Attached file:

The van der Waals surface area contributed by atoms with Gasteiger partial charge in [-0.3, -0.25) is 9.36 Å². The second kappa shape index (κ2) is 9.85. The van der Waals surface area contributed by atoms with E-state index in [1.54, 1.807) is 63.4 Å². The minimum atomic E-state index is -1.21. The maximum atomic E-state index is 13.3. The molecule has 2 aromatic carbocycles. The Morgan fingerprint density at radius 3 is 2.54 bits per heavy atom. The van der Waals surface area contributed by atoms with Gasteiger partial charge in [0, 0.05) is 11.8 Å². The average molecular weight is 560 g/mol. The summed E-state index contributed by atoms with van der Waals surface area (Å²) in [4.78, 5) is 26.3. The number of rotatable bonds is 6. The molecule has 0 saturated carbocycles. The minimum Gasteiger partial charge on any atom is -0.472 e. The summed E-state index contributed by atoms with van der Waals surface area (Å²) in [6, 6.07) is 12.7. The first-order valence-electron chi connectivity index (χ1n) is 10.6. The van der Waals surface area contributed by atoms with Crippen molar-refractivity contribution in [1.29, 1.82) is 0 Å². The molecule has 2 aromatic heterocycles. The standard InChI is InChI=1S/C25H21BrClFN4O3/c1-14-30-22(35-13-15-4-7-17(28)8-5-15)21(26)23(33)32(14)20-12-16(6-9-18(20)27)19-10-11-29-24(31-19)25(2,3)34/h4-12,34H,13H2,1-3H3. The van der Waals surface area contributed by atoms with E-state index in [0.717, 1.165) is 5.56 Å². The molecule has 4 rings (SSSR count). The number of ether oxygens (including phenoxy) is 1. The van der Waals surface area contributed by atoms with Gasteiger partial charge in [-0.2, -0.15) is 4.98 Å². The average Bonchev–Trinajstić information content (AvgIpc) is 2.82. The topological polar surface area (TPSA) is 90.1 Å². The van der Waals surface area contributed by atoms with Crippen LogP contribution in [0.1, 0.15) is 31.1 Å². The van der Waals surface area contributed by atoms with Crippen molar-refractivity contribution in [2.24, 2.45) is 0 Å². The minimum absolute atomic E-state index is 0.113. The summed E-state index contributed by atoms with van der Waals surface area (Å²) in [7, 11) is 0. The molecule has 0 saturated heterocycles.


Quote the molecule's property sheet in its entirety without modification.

The van der Waals surface area contributed by atoms with Gasteiger partial charge in [-0.3, -0.25) is 9.36 Å². The second kappa shape index (κ2) is 9.85. The van der Waals surface area contributed by atoms with E-state index in [1.54, 1.807) is 63.4 Å². The minimum atomic E-state index is -1.21. The maximum atomic E-state index is 13.3. The molecule has 2 aromatic carbocycles. The Morgan fingerprint density at radius 3 is 2.54 bits per heavy atom. The van der Waals surface area contributed by atoms with Gasteiger partial charge in [0, 0.05) is 11.8 Å². The average molecular weight is 560 g/mol. The summed E-state index contributed by atoms with van der Waals surface area (Å²) in [4.78, 5) is 26.3. The number of rotatable bonds is 6. The molecule has 0 saturated carbocycles. The minimum Gasteiger partial charge on any atom is -0.472 e. The summed E-state index contributed by atoms with van der Waals surface area (Å²) in [6, 6.07) is 12.7. The first-order valence-electron chi connectivity index (χ1n) is 10.6. The van der Waals surface area contributed by atoms with Crippen molar-refractivity contribution in [1.29, 1.82) is 0 Å². The molecule has 2 aromatic heterocycles. The standard InChI is InChI=1S/C25H21BrClFN4O3/c1-14-30-22(35-13-15-4-7-17(28)8-5-15)21(26)23(33)32(14)20-12-16(6-9-18(20)27)19-10-11-29-24(31-19)25(2,3)34/h4-12,34H,13H2,1-3H3. The van der Waals surface area contributed by atoms with E-state index in [0.717, 1.165) is 5.56 Å². The molecule has 4 rings (SSSR count). The number of ether oxygens (including phenoxy) is 1. The van der Waals surface area contributed by atoms with Gasteiger partial charge in [-0.2, -0.15) is 4.98 Å². The average Bonchev–Trinajstić information content (AvgIpc) is 2.82. The topological polar surface area (TPSA) is 90.1 Å². The van der Waals surface area contributed by atoms with Crippen LogP contribution in [0.1, 0.15) is 31.1 Å². The van der Waals surface area contributed by atoms with Crippen molar-refractivity contribution in [2.24, 2.45) is 0 Å². The minimum absolute atomic E-state index is 0.113. The summed E-state index contributed by atoms with van der Waals surface area (Å²) in [7, 11) is 0. The molecule has 0 saturated heterocycles.